Years ago, ads using Facebook’s traffic objective were so cheap that site owners could make money just by driving traffic to pages with display advertising. It’s a strategy known as Facebook ad arbitrage. But as ad costs have risen, it’s also a strategy that’s essentially extinct.
Of course, the “traffic” objective still has its uses in 2021. Some sites use it to bring top-of-funnel awareness to their product or service. Others still use a form of arbitrage, where they’re monetizing via affiliate offers.
The strategy I’ve used to grow my personal finance website has been to combine both of those approaches, simultaneously building my brand and monetizing Facebook traffic through affiliate offers. I first started using Facebook to drive traffic to informational content in 2017. Between then and now, we’ve brought in over 10 million visitors, with Facebook being our #1 referrer. And most importantly, our ad costs have remained flat since 2019.
I’ve tested hundreds of different ideas and strategies over that time, and my best practices are constantly changing. In this post, I’m sharing the strategies that helped me bring in high-quality traffic at what was an average cost per visitor of $0.05 in January of 2021.
So first, let’s take a look at the basics of Facebook traffic ads and why these best practices work.
When you are setting up a new Facebook or Instagram ad, you can select one of five objectives for your campaign: engagement, app installs, video views, lead generation, and of course, traffic. Facebook traffic ads are those which use the traffic objective and can be used to send traffic to a website, mobile or desktop app, or Messenger conversation.
Facebook Ad benchmark studies are useful for comparing what others in your industry are doing. However, they’re just as useful for understanding what strategies advertisers are not using.
For example, we know that conversions are the most popular objective on Facebook. We also know that people who are known to convert—specifically, people who would buy a product or service from a new brand as the direct result of an ad—are some of the most highly-targeted users on Facebook.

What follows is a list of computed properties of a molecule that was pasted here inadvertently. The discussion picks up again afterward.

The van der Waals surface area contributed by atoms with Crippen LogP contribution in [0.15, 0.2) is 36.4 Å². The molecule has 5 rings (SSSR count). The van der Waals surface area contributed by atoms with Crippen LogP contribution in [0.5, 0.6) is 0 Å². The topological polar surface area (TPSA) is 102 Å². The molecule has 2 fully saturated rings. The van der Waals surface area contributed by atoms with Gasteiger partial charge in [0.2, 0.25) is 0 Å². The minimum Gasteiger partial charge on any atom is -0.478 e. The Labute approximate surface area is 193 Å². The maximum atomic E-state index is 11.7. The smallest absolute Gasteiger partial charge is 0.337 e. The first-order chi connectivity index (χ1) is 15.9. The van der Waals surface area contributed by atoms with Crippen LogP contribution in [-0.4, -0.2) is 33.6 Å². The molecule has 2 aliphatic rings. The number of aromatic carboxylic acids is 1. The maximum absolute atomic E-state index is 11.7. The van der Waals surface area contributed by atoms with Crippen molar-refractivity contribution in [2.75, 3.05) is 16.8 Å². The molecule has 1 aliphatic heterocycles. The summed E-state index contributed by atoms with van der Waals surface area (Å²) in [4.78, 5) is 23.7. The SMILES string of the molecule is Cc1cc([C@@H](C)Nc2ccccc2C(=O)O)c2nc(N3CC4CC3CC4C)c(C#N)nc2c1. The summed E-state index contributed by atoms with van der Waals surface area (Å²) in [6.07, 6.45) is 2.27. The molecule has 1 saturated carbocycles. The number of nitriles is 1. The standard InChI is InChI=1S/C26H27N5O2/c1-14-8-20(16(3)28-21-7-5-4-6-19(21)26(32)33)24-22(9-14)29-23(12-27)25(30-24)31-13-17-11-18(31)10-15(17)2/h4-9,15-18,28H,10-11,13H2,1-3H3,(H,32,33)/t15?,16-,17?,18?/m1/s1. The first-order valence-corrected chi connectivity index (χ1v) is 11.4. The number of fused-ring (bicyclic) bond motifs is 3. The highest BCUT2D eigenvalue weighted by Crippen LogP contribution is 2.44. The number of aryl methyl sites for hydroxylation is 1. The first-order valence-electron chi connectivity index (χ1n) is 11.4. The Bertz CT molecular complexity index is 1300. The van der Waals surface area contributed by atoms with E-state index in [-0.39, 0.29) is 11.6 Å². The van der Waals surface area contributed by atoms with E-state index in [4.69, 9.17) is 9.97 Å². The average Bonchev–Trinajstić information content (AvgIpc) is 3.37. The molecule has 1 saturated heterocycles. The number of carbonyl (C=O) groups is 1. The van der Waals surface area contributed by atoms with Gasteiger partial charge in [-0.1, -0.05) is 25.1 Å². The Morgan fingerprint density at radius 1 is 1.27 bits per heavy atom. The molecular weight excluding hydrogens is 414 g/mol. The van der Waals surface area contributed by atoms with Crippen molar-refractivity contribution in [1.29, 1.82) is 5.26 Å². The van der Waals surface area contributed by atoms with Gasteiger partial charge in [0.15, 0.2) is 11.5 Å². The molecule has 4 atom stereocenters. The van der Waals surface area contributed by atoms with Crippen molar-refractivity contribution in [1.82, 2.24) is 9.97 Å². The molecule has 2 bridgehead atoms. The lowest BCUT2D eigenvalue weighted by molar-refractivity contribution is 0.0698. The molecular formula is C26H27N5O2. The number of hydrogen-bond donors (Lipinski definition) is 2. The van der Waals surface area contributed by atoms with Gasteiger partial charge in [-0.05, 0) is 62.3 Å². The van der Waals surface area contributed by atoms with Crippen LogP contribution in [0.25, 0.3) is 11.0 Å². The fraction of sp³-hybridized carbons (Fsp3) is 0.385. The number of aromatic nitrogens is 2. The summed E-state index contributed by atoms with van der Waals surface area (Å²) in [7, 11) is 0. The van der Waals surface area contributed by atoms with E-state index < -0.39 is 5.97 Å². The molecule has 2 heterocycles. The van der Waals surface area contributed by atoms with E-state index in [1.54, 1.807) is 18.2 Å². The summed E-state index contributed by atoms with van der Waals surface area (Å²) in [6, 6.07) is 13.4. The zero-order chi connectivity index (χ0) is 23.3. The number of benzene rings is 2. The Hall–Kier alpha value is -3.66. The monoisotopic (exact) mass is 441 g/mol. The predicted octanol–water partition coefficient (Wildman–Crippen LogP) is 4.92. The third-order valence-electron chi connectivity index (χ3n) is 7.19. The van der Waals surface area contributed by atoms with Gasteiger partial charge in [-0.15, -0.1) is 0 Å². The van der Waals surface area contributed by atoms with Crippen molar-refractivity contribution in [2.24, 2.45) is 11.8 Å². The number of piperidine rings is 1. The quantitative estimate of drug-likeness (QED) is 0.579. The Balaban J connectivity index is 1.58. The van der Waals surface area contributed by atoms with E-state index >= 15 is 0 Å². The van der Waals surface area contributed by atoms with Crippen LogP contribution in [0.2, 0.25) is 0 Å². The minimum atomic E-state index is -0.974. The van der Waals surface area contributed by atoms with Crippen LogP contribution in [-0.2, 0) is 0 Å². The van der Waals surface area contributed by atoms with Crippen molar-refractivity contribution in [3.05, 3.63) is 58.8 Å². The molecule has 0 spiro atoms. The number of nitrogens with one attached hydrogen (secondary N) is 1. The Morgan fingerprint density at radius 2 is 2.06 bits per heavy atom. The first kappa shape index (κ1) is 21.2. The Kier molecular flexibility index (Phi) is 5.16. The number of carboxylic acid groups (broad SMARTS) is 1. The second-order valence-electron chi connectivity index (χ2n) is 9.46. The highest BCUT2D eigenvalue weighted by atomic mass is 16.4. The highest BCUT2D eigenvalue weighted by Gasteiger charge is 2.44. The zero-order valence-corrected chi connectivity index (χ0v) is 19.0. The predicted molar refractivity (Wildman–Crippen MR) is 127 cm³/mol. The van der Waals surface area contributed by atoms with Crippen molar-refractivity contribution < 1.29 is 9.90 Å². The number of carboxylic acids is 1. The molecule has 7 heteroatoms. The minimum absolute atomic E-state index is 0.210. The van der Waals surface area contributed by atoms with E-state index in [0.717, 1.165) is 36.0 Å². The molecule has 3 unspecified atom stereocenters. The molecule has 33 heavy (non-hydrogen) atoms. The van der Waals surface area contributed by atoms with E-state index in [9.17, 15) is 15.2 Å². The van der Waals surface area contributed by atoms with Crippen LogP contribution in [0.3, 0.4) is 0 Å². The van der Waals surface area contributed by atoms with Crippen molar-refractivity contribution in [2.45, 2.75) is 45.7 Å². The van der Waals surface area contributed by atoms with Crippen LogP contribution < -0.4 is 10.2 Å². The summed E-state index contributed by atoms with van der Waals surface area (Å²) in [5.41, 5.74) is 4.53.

As such, the cost of advertising to those users is higher on average.
On the other hand, there are more people who are likely to click a link and read a piece of content that interests them than people who will convert quickly. And naturally, because fewer advertisers are targeting these users, reaching them is more affordable.
A second principle that’s important to understand for running traffic ads is that Facebook’s goal isn’t just to constantly show ads to the small group of people who have a history of making quick purchasing decisions.
To maximize revenue, Facebook wants to show relevant ads to as many people as possible. After all, if users are not known to convert, constantly seeing ads asking them to buy something is a poor experience—which means both the advertiser and Facebook loses.
What’s also important is that the number of Facebook users in your total addressable market is greater than the number of Facebook users who are in your total addressable market and are known to purchase directly from a new brand as the result of an ad.
It’s not that the first group will never convert. The big takeaway is that you have to walk these people down the sales funnel step-by-step.
And this is what Facebook traffic ads are ideal for.